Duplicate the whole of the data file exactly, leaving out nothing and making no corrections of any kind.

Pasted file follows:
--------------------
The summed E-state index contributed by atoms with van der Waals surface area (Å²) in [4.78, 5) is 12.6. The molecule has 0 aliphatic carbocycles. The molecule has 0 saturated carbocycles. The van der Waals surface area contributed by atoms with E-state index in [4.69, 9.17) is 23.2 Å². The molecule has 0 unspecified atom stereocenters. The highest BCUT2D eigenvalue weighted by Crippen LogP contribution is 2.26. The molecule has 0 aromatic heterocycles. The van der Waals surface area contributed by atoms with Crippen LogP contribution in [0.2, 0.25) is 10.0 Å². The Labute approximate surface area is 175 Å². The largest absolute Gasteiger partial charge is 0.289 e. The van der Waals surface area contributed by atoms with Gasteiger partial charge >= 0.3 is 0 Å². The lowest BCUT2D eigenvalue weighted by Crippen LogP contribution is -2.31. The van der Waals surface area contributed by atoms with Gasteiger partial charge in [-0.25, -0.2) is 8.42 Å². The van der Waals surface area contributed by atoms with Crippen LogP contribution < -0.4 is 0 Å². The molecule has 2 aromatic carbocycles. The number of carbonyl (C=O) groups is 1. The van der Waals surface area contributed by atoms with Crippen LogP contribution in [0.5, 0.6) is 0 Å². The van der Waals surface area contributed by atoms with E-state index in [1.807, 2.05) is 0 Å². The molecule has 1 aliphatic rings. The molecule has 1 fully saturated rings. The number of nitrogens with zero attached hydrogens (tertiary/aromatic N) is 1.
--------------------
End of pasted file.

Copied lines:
The summed E-state index contributed by atoms with van der Waals surface area (Å²) in [4.78, 5) is 12.6. The molecule has 0 aliphatic carbocycles. The molecule has 0 saturated carbocycles. The van der Waals surface area contributed by atoms with E-state index in [4.69, 9.17) is 23.2 Å². The molecule has 0 unspecified atom stereocenters. The highest BCUT2D eigenvalue weighted by Crippen LogP contribution is 2.26. The molecule has 0 aromatic heterocycles. The van der Waals surface area contributed by atoms with Crippen LogP contribution in [0.2, 0.25) is 10.0 Å². The Labute approximate surface area is 175 Å². The largest absolute Gasteiger partial charge is 0.289 e. The van der Waals surface area contributed by atoms with Gasteiger partial charge >= 0.3 is 0 Å². The lowest BCUT2D eigenvalue weighted by Crippen LogP contribution is -2.31. The van der Waals surface area contributed by atoms with Gasteiger partial charge in [-0.25, -0.2) is 8.42 Å². The van der Waals surface area contributed by atoms with Crippen LogP contribution < -0.4 is 0 Å². The molecule has 2 aromatic carbocycles. The number of carbonyl (C=O) groups is 1. The van der Waals surface area contributed by atoms with Crippen LogP contribution in [0.5, 0.6) is 0 Å². The van der Waals surface area contributed by atoms with E-state index in [1.807, 2.05) is 0 Å². The molecule has 1 aliphatic rings. The molecule has 1 fully saturated rings. The number of nitrogens with zero attached hydrogens (tertiary/aromatic N) is 1.